They fill their casks with 70% proof spirit in the hope that over the up to 40 years it sits in the cask it will not drop below 40% proof. Below that level it cannot be sold as Whisky. Most distilleries cask at 63.5% proof. They have their own bottling plant which is unusual on the island. It can bottle 2,000 bottles per hour. They were currently bottling 17 year old Rum from Trinidad which had been held in special casks here for about 3 years. It then could be sold as their own Rum.

Ubermeister whisky guru Jim McEwan and Bruichladdich's Distillery Manager Duncan McGillivray gave us whisky samples straight out of the barrel.

They were getting ready to bottle their own 18 year old Whisky at 46% proof alcohol. We went into the cask room where we met the Master Distiller, Jim McEwan, who entertained us with wonderful stories of the business and the staff. The company used to be owned by Jim Beam Co who closed it but it was re-purchased in 2001. Now all employees are shareholders. They sell some of their malt barley to a perfume company. Duncan poured out a dram of whisky from their 1997 cask. I was really enjoying it and thought I might be able to finish it but while I was taking photos Duncan topped it up again which was way too much for me. We next were given a dram of 9 year old Guadalupe Rum which had been in a wine cask for a year. Not as nice as the whisky.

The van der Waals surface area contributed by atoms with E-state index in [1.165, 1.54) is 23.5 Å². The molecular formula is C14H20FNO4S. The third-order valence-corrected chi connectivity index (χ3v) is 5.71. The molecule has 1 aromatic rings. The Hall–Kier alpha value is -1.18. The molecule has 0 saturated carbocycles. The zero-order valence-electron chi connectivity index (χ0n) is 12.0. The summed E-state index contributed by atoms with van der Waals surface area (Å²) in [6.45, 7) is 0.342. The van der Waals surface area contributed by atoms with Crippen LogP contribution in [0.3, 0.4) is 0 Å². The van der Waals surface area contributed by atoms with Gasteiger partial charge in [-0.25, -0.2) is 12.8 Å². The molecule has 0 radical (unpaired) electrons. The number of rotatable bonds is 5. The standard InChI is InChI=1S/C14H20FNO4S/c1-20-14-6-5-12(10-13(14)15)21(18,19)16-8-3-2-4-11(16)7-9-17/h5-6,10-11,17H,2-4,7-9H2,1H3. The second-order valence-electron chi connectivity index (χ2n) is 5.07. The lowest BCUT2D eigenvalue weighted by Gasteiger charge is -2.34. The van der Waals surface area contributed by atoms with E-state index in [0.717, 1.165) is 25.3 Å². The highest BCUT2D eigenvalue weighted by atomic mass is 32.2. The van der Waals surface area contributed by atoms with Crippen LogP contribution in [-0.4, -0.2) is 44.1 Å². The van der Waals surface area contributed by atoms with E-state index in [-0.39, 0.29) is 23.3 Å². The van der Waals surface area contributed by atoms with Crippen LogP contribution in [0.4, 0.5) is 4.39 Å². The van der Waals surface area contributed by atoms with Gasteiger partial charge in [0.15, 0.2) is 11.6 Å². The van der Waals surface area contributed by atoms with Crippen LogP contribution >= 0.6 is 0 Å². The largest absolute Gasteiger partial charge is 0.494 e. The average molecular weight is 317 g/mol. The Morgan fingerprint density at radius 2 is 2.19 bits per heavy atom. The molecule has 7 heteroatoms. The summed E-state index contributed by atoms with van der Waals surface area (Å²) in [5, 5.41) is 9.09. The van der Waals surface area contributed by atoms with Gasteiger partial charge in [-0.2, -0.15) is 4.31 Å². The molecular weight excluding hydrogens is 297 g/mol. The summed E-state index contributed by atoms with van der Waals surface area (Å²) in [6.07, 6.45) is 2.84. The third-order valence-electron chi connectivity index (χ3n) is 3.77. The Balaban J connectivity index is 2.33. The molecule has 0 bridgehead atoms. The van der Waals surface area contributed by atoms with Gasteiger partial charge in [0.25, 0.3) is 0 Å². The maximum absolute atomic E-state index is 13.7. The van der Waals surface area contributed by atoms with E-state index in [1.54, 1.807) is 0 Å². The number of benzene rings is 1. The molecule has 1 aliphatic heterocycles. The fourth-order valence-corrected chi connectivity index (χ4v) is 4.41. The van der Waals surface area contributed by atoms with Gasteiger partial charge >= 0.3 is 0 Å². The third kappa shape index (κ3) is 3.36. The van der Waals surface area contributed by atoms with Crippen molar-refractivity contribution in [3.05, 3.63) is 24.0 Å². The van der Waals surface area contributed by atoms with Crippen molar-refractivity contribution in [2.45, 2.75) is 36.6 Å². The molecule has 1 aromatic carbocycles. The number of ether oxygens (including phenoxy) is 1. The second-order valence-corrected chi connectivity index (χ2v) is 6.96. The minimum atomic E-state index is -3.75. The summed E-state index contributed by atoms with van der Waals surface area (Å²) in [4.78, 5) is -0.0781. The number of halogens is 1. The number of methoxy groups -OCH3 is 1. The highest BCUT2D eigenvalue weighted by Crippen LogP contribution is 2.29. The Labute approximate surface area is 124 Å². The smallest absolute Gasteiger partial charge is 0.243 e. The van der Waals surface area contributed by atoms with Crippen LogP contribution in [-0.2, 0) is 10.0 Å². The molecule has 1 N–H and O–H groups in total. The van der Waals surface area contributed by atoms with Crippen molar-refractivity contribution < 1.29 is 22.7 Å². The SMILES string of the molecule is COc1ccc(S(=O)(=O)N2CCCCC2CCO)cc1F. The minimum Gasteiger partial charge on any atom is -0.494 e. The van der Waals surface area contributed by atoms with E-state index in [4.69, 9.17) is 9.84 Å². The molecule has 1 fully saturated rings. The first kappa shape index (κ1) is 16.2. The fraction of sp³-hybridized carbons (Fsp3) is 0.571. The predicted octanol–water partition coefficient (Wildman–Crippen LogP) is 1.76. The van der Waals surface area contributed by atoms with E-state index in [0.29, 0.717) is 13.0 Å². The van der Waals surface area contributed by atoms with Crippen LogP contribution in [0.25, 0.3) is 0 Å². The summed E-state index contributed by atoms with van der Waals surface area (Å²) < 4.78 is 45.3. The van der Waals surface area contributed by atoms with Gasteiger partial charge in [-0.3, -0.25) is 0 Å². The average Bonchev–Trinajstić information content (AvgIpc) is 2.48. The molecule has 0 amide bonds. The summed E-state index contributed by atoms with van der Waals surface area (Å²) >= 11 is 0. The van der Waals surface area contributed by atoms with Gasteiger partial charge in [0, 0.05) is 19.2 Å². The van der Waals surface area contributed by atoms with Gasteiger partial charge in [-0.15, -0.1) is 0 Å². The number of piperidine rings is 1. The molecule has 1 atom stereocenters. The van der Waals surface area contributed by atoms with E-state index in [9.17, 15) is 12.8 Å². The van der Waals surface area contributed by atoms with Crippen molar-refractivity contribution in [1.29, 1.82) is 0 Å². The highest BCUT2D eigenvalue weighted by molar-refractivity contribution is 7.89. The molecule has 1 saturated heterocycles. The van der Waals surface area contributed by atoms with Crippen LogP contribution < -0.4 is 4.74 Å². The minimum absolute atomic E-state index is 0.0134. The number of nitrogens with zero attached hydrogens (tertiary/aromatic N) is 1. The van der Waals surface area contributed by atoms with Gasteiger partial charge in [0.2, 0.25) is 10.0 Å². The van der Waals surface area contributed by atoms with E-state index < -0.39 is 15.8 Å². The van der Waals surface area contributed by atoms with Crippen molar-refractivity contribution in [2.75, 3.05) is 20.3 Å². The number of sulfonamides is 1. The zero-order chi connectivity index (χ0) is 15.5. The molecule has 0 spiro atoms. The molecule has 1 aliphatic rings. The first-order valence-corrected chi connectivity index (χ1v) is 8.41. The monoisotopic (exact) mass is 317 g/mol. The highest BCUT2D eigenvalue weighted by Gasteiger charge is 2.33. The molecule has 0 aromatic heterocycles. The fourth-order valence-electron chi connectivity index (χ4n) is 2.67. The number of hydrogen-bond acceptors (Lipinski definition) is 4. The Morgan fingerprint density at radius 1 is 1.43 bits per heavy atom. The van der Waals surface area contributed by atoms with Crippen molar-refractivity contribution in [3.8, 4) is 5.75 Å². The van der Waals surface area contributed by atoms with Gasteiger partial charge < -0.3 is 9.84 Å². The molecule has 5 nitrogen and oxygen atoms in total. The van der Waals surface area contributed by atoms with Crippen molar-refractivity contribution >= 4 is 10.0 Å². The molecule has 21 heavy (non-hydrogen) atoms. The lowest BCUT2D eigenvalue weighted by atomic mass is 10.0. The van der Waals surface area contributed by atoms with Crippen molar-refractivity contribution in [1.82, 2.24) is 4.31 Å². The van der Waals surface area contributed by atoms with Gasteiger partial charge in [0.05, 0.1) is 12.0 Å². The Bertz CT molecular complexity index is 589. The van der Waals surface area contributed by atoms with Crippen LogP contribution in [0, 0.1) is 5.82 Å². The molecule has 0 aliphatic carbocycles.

David filling his own bottle of whisky straight from the barrel at Bruichladdich.

By 5:15pm we left the cask room and went back to the shop where Duncan poured out more drams. Ken got a 16 year old whisky with a lighter smoky flavour. I was getting very used to whisky by now so shared Ken's. We were also given chocolates with whisky centers, yummy. We finally said goodbye to Jim and Duncan after watching David decant his own bottle of whisky from a special festival cask in the shop and watched Duncan cork, cap and label it. It cost David 55.